As such, Meru’s hunt for herself is in relation to a fluid dream vision of history in Mind MGMT —tensions between Mind MGMT and a Soviet counterpart either parallel Cold War anxieties, or a schism in the agency creates them. A variety of crimes and disasters, Hollywood murders, Zanzibar tsunamis, suburban riots, university uprisings, the undefinable terrors of human history are revealed to be the results of Mind MGMT agents working with or against orders—who can tell? Some agents are put into a form of sleep, unaware of their mission or abilities, until awakened, accidentally or intentionally to cause mayhem when the conflicts of a constructed life and their secret lives come to the surface—but even that secret life might turn out to be constructed when picked at again. As the story progresses Meru moves from the periphery to the center. The CIA agent tailing her and apparently ignorant of Mind MGMT may have once been her lover and one of their recruits as well—knowledge and relations are suddenly constructed from nothing with equal measures of doubt and certainty. Examining the panels of early issues reveals that figures later revealed to be involved in the layered conspiracies were there all along, in crowd scenes, in the background, as a shadow. Kindt succeeds at making the coincidental seem planned and vice-versa. Mind MGMT exists to shift public opinion and fulfill political goals, but also to police itself. The world is managed and the managers are managed until all sense of origins is lost. There is no unmanaged mind. It is always already managed—managing itself, managing others into managing it. And so on. To arrive at a place against interpretation is to have interpreted your way there.
There is a moment early on, when Meru—being simultaneously led and followed on her hunt for Henry Lyme—is alone in a Chinese jungle. The text reads “She’s stripped down to nothing. Just a translator. No provisions. No map. No weapon. But…no rent due, no utilities turned off. No bounced checks.” The suggestion is that this nightmarish adventure is a form of wish fulfillment—an escape from the mundane responsibilities of her life. And yet, at that point the narration is Lyme’s voice, not hers. He is narrating her desire and perspective. She sees herself from without. The concerns Lyme imagines she escapes from are the modern post-industrial concerns of an elite worker class that finds itself scraping by as the apparent systems of world capital fail it. It is not until Meru finally finds Lyme, that the narration shifts and her voice takes over telling the story. Could it be that that those everyday concerns are also a form of wish-dream? Lyme’s word balloons are blotted out by Meru’s narration in caption boxes, and for the first time she seems to awaken into her real self through his telling her of his own history—but even that will come into doubt. The timelines of their narratives don’t match up, nor do the identities and motives of the people they involve. As in a dream, times, places, events, people are unanchored.
As the story unfolds and collapses, Kindt’s art beautifully reinforces the dream vibe. The use of watercolor throughout creates a fluidity marked by the translucent saturation only possible with that medium. The panels are a bit of dreamy haziness as the color bleed out of the penciling in several places. Furthermore, the panels are placed within the confines of non-photo blue guidelines that indicate the area on the page within which Mind MGMT agents are to print their reports, creating a juxtaposition between the wash of uncertain color and the officiousness of the blue ink’s message. The comic itself is uninterrupted by ads, except those that seem to be selling something encoded with secret messages to possible Mind MGMT recruits—but to further confuse the issue, sometimes the back page seems to all have small classified ads for actual comic shops and the like.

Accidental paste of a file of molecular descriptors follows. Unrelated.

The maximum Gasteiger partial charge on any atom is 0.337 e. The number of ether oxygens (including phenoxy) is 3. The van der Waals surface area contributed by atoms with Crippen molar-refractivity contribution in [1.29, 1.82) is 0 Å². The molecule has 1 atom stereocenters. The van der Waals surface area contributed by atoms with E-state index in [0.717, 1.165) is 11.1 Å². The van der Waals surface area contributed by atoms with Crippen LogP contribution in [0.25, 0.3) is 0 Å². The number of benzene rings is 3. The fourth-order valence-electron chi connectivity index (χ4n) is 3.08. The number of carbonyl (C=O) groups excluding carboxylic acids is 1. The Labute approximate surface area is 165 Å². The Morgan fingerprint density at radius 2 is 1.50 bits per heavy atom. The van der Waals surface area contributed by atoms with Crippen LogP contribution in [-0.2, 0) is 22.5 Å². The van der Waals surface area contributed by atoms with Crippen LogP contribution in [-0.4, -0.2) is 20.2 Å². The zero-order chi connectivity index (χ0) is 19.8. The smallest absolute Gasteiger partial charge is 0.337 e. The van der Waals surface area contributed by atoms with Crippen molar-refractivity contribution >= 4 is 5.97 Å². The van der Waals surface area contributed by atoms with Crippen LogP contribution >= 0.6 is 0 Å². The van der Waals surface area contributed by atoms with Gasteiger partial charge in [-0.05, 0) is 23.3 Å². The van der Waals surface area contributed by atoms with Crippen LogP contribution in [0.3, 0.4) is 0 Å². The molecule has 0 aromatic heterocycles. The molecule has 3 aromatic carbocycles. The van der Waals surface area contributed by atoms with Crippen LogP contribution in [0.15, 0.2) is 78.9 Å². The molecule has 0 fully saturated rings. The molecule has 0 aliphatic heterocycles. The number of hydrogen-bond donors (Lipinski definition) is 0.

Ultimately, there is something Foucaultian about Mind MGMT and its depiction of the relationship between power and knowledge. In the series, power is dispersed globally and manifested through the creation of knowledge. As Foucault reminds us, not only does knowledge equal power, but more surreptitiously, power equals knowledge. The Mind MGMT agents use their powers to create, destroy and shape knowledge for each other, for themselves and for the world at large. The very concept of “meaning” loses all meaning when experience is shunted aside as a valuable category by the Freudian hermeneutics that freely associate discrete categories of latent meanings to infinite manifestations. Mind MGMT effectively demonstrates that the distinction between experience and interpretation is a false dichotomy. The mind is always already managed. Returning to Lacan, I can’t help but think of his concept of the unattainable Real. It is impossible to exist outside the symbolic. As such, rather than concern ourselves with the categories of experience (of the body and the senses) and intellect (of the mind), it is better to perceive the human condition as the Sinthome (symptom without cause). Meru’s troubled stories (for Mind MGMT arcs overlap and partially efface each other) are a telling of the sinthome, which “can only be defined as the way in which each subject enjoys (jouit) the unconscious in so far as the unconscious determines the subject.” Mind MGMT revels in that sometimes (often times?) frightening space of the undifferentiated conscious and unconscious and finds joy in being, but understands simultaneously that to be is to be in relation to being.
This post has been cross-posted at The Middle Spaces.